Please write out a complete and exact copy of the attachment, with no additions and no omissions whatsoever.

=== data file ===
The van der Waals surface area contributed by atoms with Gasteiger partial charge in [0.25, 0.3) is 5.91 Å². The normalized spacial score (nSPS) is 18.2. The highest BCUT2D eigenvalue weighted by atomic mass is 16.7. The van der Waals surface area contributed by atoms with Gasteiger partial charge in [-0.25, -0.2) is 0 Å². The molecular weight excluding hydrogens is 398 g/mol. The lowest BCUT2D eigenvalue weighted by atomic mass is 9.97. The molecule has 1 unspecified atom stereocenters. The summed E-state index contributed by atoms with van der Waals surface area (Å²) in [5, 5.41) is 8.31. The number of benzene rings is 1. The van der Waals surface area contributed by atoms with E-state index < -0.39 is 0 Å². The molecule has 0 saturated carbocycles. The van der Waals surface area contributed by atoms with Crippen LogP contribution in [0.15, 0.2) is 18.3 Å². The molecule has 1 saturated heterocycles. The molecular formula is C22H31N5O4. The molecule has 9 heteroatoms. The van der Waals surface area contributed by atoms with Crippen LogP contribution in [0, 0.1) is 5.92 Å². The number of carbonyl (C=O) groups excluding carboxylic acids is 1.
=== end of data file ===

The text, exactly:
The van der Waals surface area contributed by atoms with Gasteiger partial charge in [0.25, 0.3) is 5.91 Å². The normalized spacial score (nSPS) is 18.2. The highest BCUT2D eigenvalue weighted by atomic mass is 16.7. The van der Waals surface area contributed by atoms with Gasteiger partial charge in [-0.25, -0.2) is 0 Å². The molecular weight excluding hydrogens is 398 g/mol. The lowest BCUT2D eigenvalue weighted by atomic mass is 9.97. The molecule has 1 unspecified atom stereocenters. The summed E-state index contributed by atoms with van der Waals surface area (Å²) in [5, 5.41) is 8.31. The number of benzene rings is 1. The van der Waals surface area contributed by atoms with E-state index < -0.39 is 0 Å². The molecule has 0 saturated carbocycles. The van der Waals surface area contributed by atoms with Crippen LogP contribution in [0.15, 0.2) is 18.3 Å². The molecule has 1 saturated heterocycles. The molecular formula is C22H31N5O4. The molecule has 9 heteroatoms. The van der Waals surface area contributed by atoms with Crippen LogP contribution in [0, 0.1) is 5.92 Å². The number of carbonyl (C=O) groups excluding carboxylic acids is 1.